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Powering Up Developing Countries through Integration?

Author

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  • Emmanuelle Auriol
  • Sara Biancini

Abstract

Power market integration is analyzed in a two countries model with nationally regulated firms and costly public funds. If generation costs between the two countries are too similar negative business-stealing outweighs efficiency gains so that following integration welfare decreases in both regions. Integration is welfare-enhancing when the cost difference between the two regions is large enough. The benefit from export profits increases total welfare in the exporting country, while the importing country benefits from lower prices. This is a case where market integration also improves the incentives to invest compared to autarky. The investment levels remain inefficient though. With generation facilities over-investment occurs sometimes, while systematic under-investment occurs for transportation facilities. Free-riding reduces the incentives to invest in these public-good components, while business-stealing tends to reduce the capacity for financing new investment.

Suggested Citation

  • Emmanuelle Auriol & Sara Biancini, 2012. "Powering Up Developing Countries through Integration?," CESifo Working Paper Series 3872, CESifo Group Munich.
  • Handle: RePEc:ces:ceswps:_3872
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    References listed on IDEAS

    as
    1. Estache, Antonio & Iimi, Atsushi, 2008. "Procurement efficiency for infrastructure development and financial needs reassessed," Policy Research Working Paper Series 4662, The World Bank.
    2. Neary, J. Peter, 1994. "Cost asymmetries in international subsidy games: Should governments help winners or losers?," Journal of International Economics, Elsevier, vol. 37(3-4), pages 197-218, November.
    3. Timothy Besley & Maitreesh Ghatak, 2001. "Government Versus Private Ownership of Public Goods," The Quarterly Journal of Economics, Oxford University Press, vol. 116(4), pages 1343-1372.
    4. Pineau, Pierre-Olivier & Hira, Anil & Froschauer, Karl, 2004. "Measuring international electricity integration: a comparative study of the power systems under the Nordic Council, MERCOSUR, and NAFTA," Energy Policy, Elsevier, vol. 32(13), pages 1457-1475, September.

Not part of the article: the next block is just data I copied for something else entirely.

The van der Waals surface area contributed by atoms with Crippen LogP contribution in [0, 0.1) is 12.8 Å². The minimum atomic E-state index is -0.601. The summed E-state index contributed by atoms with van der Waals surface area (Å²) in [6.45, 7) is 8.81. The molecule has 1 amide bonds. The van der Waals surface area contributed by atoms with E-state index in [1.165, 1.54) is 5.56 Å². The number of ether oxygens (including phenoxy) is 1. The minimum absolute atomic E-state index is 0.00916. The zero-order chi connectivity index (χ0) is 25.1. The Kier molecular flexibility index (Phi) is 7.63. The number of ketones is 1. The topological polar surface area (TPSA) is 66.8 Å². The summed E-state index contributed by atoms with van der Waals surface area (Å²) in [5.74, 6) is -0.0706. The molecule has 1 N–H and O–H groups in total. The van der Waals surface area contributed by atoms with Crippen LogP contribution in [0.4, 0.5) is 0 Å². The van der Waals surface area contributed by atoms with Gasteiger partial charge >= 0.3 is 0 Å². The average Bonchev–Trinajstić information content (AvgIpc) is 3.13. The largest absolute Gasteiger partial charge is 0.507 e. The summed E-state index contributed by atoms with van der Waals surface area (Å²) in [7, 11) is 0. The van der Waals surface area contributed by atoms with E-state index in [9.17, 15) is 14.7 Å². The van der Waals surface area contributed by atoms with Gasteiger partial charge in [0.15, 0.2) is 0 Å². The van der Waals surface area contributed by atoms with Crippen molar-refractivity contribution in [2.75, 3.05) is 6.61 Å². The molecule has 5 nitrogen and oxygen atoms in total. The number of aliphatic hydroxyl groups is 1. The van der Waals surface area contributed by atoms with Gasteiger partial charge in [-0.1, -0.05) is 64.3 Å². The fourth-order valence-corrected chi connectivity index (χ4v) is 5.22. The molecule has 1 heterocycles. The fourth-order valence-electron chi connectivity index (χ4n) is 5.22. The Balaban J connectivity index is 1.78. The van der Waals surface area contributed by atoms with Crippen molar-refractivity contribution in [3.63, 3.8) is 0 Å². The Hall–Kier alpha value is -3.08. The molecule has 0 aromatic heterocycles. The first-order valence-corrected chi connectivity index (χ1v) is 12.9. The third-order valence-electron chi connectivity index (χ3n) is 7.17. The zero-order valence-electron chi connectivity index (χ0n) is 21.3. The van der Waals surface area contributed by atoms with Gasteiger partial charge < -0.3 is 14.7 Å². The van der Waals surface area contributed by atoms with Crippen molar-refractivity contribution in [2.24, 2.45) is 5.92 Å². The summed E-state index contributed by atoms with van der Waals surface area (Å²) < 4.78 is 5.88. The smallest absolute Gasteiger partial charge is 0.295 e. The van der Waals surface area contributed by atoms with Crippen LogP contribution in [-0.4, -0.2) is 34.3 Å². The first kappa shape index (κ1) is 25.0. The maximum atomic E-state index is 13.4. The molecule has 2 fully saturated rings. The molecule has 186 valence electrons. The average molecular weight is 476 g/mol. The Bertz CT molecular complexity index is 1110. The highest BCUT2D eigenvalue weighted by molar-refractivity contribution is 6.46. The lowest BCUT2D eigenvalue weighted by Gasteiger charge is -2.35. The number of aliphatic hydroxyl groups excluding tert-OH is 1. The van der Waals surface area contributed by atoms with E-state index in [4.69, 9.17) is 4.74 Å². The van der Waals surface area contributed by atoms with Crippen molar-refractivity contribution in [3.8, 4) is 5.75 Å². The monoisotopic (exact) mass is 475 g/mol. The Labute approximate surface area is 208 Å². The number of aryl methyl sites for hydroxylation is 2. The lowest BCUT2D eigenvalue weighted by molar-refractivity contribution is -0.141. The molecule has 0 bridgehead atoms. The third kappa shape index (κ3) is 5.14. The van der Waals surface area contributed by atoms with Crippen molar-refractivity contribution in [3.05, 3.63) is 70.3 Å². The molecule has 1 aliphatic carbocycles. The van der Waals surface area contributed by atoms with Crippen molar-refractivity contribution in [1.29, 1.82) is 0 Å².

5. Snow, Arthur & Warren, Ronald Jr., 1996. "The marginal welfare cost of public funds: Theory and estimates," Journal of Public Economics, Elsevier, vol. 61(2), pages 289-305, August.
    6. Auriol, Emmanuelle, 1998. "Deregulation and quality," International Journal of Industrial Organization, Elsevier, vol. 16(2), pages 169-194, March.
    7. Emmanuelle Auriol & Pierre M. Picard, 2008. "Infrastructure and Public Utilities Privatization in Developing Countries," World Bank Economic Review, World Bank Group, vol. 23(1), pages 77-100, November.
    8. Dermot Leahy & J. Neary, 2009. "Multilateral subsidy games," Economic Theory, Springer;Society for the Advancement of Economic Theory (SAET), vol. 41(1), pages 41-66, October.
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    Citations

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    Cited by:

    1. Emmanuelle Auriol & Antonio Estache & Liam Wren-Lewis, 2017. "Can Supranational Infrastructure Regulation Compensate for National Institutional Weaknesses ?," Working Papers ECARES ECARES 2017-11, ULB -- Universite Libre de Bruxelles.
    2. repec:eee:ecmode:v:68:y:2018:i:c:p:450-460 is not listed on IDEAS
    3. Antonio Estache, 2016. "Institutions for Infrastructure in Developing Countries: What We Know and the Lot We still Need to Know," Working Papers ECARES ECARES 2016-27, ULB -- Universite Libre de Bruxelles.

    More about this item

    Keywords

    regulation; competition; market integration; investment; electricity;

    JEL classification:

    • L43 - Industrial Organization - - Antitrust Issues and Policies - - - Legal Monopolies and Regulation or Deregulation
    • L51 - Industrial Organization - - Regulation and Industrial Policy - - - Economics of Regulation
    • F12 - International Economics - - Trade - - - Models of Trade with Imperfect Competition and Scale Economies; Fragmentation
    • F15 - International Economics - - Trade - - - Economic Integration
    • R53 - Urban, Rural, Regional, Real Estate, and Transportation Economics - - Regional Government Analysis - - - Public Facility Location Analysis; Public Investment and Capital Stock

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